omg, this is the stupidest thing i have ever read! people.. cricket 10 years ago didnt have hawk -eye so the umpries didnt knwo wether or not they got it 100% correct. and as for 'srirengs'; you cant have Indian Umpires umpiring an Indian game! can you imagen how much crap the umpire would get if he changed the corse of the game? Dickey-Bird was a good umpire, but why are people always talking about him.. 10 years ago there was 2 or 4 cameras at a cricket ground and 20years ago there was only 1 or 2- now there are 16 or even 32 for big games.. i think the umpires are under alot more pressure, so everyone, yes Mr Howell did have a bad game, and maybe some in the past, but stop talking about the past and get on with it. and who said anything about getting rid of the umpires, what a stupid remark! honestly, think about that. a games of cricket without umpires, its like football with out reffs. umpires dont just make decisions, they are responsible for the game around them. give them a break. there are only 9 elite umpires in the world, maybe there should be more, but then again maybe there arent people good enough. i cant beleive how people can say that Ian Howell had a bad game, when the 'best umpire' (Taufel) in the world makes a couple of terrible mistakes everyone bends over backwards n pretends it never happend. the elite umpires have hard stressed lifes and posting blogs about how bad they did is disgraceful. why dont people start posting blogs about how good umpires are. does anyone remember the world cup 2007 in west indies. umpiring was up and down but then all the elite umpires stayed on except one, then with the super-8s out of the way, the semi' and final came along, semi's where played and disisions where amazing. then the final, yes it was a poor game, but now the umpires involved in that are not going on and doing the 20/20 in south africa in september time. this shows there is a very tight margine for mistakes. but yet on adverage an umpire makes around 20 disions a game! so elite umpire aren't elite for no reason, they train and have an extremely hard job. even if Mr.Howell isn't on the elite panel, he still tries and is still a VERY good umpire, even if he has had a bad year so far, why do people always pick on the wrong stuff and not reliease the good umpiring that is made from them. with so many people who love cricket and so many cameras, the pressure is huge, and i personally respect these men, only 20 or so, who can make it into the light and make one decision right. in Asia cricket is loved so much that an umpire is in danger for his life if he makes a bad mistake. while in pakistan i saw some umpires leave the ground- they had a huge convoy off guards for protection- huge milatry trucks and men with AK-47s... so people, cricket isnt just about what happens on the pitch- wake up and look around- if you think you understand cricket, remember the game years ago and compare it now, with techonogly such as infra-red cameras you can pin-pin to the millimeter where the ball 'clips' the bat, and no, it doesnt mean that we should have two cameras on the pitch instead, it means that we should respect the people who try their best to do a good job and make a game enjoyable. so stop being complete idiots and respect these people who make the game possible to go ahead, they have a life. im sure they got family aswel so think about how much pressure they are in next time you hear ' HOWZZ THAT!???'... just wake up and smell the dirt people...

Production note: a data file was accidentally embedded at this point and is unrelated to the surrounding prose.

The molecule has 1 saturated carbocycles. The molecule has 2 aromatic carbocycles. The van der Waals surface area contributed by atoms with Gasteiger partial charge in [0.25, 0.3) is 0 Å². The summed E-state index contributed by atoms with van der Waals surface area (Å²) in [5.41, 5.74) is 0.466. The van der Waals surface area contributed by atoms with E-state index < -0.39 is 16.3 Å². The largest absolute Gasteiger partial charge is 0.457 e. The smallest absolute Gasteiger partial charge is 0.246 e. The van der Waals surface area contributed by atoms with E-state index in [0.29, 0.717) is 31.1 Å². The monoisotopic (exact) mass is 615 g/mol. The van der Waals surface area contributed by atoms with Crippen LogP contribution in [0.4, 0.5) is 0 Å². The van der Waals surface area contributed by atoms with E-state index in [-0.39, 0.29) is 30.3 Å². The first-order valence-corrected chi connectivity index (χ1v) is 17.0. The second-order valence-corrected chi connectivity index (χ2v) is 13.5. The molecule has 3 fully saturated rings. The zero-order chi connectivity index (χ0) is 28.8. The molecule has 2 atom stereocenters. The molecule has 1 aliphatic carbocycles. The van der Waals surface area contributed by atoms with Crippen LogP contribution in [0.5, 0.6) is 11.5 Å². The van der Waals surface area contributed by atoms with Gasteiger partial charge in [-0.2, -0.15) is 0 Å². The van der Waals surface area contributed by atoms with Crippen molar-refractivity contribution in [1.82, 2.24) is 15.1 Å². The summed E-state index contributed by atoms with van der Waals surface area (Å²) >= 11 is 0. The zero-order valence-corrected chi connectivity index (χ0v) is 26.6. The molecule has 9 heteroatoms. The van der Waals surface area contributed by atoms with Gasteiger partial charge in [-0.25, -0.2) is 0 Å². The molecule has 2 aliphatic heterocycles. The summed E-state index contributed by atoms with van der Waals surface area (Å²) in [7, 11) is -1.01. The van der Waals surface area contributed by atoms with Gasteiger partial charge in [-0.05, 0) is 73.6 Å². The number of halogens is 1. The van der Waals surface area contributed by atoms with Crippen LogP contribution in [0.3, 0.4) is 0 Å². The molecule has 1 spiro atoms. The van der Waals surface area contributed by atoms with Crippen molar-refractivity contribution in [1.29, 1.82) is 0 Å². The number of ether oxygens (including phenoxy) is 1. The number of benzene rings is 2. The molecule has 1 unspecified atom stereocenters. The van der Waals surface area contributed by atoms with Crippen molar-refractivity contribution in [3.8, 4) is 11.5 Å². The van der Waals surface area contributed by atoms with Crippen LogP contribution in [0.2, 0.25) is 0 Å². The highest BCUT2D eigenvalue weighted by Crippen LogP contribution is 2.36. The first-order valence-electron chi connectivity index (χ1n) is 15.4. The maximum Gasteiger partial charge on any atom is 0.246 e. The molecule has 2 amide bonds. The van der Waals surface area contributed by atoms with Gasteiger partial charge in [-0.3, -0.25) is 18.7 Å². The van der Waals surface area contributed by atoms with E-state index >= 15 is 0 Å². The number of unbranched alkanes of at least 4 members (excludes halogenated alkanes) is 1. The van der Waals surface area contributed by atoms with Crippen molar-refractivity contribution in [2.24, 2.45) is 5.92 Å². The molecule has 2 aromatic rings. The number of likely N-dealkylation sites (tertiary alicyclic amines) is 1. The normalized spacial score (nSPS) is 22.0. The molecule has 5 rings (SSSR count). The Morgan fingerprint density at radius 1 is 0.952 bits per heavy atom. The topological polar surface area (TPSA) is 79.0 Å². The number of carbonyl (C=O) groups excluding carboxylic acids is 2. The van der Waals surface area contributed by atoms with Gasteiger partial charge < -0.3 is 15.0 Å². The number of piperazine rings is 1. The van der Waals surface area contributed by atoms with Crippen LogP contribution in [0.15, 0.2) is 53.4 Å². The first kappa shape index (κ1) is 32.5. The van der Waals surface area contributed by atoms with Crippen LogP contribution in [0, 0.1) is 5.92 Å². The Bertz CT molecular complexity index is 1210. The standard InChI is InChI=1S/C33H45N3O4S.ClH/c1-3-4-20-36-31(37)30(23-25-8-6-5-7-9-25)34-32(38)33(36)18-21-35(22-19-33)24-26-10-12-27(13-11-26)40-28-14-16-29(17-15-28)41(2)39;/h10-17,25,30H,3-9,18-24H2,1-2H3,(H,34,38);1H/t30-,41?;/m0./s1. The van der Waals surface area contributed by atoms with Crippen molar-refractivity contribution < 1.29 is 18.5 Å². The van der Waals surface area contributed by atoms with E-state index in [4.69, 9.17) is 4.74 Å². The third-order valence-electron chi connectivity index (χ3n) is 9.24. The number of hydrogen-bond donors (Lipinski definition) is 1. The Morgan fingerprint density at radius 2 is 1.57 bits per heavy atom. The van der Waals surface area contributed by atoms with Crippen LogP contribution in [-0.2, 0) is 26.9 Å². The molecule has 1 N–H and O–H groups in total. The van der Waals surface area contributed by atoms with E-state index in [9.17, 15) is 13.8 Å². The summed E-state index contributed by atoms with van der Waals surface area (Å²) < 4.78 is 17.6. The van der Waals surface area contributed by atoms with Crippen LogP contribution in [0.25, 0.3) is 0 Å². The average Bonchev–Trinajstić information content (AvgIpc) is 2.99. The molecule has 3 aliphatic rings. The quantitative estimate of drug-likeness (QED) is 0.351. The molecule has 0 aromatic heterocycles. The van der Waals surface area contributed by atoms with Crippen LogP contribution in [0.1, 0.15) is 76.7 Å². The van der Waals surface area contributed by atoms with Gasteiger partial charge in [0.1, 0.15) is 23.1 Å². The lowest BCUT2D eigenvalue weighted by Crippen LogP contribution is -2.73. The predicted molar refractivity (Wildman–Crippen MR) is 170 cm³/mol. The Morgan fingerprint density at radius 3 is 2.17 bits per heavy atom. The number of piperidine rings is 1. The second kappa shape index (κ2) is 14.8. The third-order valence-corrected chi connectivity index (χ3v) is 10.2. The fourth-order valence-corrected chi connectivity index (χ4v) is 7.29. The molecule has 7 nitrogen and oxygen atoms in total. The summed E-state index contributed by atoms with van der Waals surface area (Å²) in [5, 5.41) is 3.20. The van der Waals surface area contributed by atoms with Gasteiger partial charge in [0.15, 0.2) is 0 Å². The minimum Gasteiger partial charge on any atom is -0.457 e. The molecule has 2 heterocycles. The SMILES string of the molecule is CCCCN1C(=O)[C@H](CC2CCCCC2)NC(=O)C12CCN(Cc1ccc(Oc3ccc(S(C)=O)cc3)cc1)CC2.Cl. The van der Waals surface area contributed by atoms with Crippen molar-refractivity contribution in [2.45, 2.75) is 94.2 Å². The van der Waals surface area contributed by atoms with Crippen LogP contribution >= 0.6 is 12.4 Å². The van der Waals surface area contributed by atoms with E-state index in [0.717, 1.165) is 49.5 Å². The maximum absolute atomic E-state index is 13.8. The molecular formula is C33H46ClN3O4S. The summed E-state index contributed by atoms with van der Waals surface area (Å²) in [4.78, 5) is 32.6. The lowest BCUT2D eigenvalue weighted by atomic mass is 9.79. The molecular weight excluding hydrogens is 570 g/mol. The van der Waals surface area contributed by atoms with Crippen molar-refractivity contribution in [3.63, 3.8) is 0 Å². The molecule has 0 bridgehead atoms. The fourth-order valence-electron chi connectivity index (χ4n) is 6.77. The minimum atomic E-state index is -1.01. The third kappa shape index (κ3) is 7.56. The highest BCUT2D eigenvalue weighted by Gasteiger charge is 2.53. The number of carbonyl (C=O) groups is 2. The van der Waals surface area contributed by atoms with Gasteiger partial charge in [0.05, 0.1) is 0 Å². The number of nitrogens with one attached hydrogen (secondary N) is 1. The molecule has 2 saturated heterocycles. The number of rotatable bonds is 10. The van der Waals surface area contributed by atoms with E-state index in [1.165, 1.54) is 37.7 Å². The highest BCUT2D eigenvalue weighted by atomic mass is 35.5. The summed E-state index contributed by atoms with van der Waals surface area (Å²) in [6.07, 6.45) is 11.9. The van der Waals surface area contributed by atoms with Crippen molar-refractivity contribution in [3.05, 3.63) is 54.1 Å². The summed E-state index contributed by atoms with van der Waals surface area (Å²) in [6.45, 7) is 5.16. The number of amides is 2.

• anand on August 13, 2007, 15:42 GMT

    He's made too many glaring mistakes for an international umpire. The latest being Wasim Jaffer, 2nd innings, Oval. Ball was sailing over the stumps comfortably but Howell howled again because the batsman shouldered arms. It needs to be hitting for crying out loud. And he does howl doesn't he? He seems to pucker his lips when he is going to give the batsman out. There you go. Batsman look for the puckered lips from howler! Obviously the ICC can't be bothered if a school boy umpiring error ends a player's career.

  • Jim on August 13, 2007, 15:35 GMT

    What the ICC panel needs to do is that it should act on the number of times an error of such magnitude has happened. Each time a shocker of a decision is given his match fee should be deducted. The most important aspect is that the captain or coach should be allowed to challenge the decision. Accountability is the name of game.

  • chandra on August 13, 2007, 12:22 GMT

    Mr Howell has got so many decisions wrong that he should lose part of his match fee also like the players do - is he not accountable for his role?

  • Surinder Bodwal on August 13, 2007, 11:24 GMT

    Every official makes mistakes and learns from them. It is unfair to ask this question. The real question is, will he learn from them and not repeat them. On that question I would say that he did not learn from Trent Bridge and does not deserve to be umpiring at international level. What is even more concerning is that he gives players out when he is in doubt and needs to learn the basic rules of the game

  • nivas kumar on August 13, 2007, 11:04 GMT

    Definitely Mr. Howell is not up to the mark. But surprisingly no umpires were upto the mark throughout the series. Also disappointing that such a good entertaining series (even contest between bat and ball so far) was affected by some bad decisions.